Whether the lowering of avUCP expression in fasting penguins represents an adaptive mechanism to reduce metabolic rate or a response to the decreased ROS production that might secondarily result from a decrease in the metabolic rate in fasted penguins remains unclear. Further, the activation of the protein in more physiological conditions also needs to be clarified. Nevertheless, the present study suggests that reduction of avUCP activity, whatever its primary cellular function, lowers the mitochondrial futile proton cycle providing energetic benefits that would contribute to optimizing the fasting capabilities of king penguins.
Perspectives and Significance
The reduction in both expression and functional activity of avUCP in skeletal muscle of adult king penguins in situations of low energy expenditure and its reversal by food intake, highlights a link between avUCP and energy dissipation by muscle mitochondria in agreement with previous studies (48, 59). These results provide biochemical and molecular clues to the reduction in energy expenditure observed which enables king penguins to withstand extensive periods of food deprivation.
Such an ability to reduce mitochondrial activity may also be of importance in other biological activities of king penguins, such as during foraging, being part of the explanation of their exceptional breath-holding capabilities (26). Increased duration of diving might be facilitated by reduced metabolic activity causing abdominal hypothermia in diving king penguins, with normothermia being restored when they are floating on the water surface (36). It might be postulated that diving hypothermia is facilitated by a progressive decrease in muscle metabolic activity related to a reduction in mitochondrial proton leakage similar to that which occurs during fasting. This would reduce cellular heat dissipation and thus contribute to the observed local cooling of the abdominal cavity and pectoralis muscle (by several degrees Celsius during diving) to temperatures lower than those measured near the heart and the liver (54). Such cellular sparing of energy implies rapid variations in proton leaking and thus acute regulatory mechanisms. One can postulate that changes in cytosolic pH and/or Po2 occurring in cells during dives may play a role as these factors were shown in vitro to modulate mitochondrial proton leak (30, 31, 66). For instance, a high efficiency of mitochondrial phosphorylation, together with a lowering of uncoupled respiration, were observed under hypoxic conditions (30, 31). A potential role of avUCP in these diving-related processes is also reinforced by the marked upregulation of avUCP expression after acclimation to sea-water in king penguin juveniles (59). Conversely, under adequate conditions of stimulation, activation of mitochondrial proton leaking may contribute to rewarming after diving sessions in a situation of low muscle contractions (33). Studies are clearly required to test these speculative hypotheses, although it is already apparent that exploring the mitochondrial mechanisms that control energy dissipating processes are of particular interest in understanding metabolic adaptations of living under conditions of harsh energetic constraints. With regard to avUCP, further experimental and comparative approaches are needed to clarify whether mitochondrial energy dissipation elicited by avUCP is a thermogenic adaptation or is simply a costly consequence of an antioxidant function.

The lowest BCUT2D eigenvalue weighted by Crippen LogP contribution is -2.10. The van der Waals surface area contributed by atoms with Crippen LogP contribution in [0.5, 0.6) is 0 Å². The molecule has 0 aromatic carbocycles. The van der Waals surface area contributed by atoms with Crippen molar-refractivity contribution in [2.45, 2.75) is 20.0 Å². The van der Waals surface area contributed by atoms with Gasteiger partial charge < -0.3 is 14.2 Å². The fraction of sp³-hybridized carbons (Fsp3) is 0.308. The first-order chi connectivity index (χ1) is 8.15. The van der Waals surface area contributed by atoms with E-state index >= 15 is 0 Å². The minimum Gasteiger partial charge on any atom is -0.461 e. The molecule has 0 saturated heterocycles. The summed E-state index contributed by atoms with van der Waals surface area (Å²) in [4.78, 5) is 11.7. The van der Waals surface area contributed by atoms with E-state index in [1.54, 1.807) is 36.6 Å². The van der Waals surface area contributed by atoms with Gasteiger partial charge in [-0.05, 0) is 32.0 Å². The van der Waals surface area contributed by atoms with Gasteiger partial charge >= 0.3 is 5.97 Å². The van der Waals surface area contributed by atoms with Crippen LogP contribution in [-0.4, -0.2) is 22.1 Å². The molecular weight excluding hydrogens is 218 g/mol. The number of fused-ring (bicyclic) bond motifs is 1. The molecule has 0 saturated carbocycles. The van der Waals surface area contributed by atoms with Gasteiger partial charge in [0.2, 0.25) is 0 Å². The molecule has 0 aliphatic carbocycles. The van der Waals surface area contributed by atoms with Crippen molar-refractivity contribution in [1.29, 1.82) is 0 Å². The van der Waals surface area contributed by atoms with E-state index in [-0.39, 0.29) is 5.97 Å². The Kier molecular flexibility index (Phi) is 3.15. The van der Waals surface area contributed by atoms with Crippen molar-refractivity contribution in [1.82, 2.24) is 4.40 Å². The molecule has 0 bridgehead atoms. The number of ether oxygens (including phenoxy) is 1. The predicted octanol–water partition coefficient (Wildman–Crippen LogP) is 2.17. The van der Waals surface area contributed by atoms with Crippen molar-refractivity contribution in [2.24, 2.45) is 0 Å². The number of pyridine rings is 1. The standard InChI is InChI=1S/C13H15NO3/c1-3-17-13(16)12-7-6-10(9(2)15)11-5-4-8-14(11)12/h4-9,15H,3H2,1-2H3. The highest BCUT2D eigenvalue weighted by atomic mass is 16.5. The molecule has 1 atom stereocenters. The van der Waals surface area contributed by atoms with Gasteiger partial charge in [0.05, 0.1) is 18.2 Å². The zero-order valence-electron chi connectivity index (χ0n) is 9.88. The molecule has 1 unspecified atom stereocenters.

This work was funded by grants from the Natural Environment Research Council, UK (ref: NER/A/S/2000001074) and the French Ministère de l′Enseignement, de la Recherche et de la Technologie with financial support provided by Institut Paul Emile Victor Program 131.
The authors thank Jacqueline Pequignot for technical assistance in determination of antioxidant enzyme activities.
Present address of L. G. Halsey: School of Human and Life Science, Roehampton University, London, SW15 4JD, UK.
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- Copyright © 2008 the American Physiological Society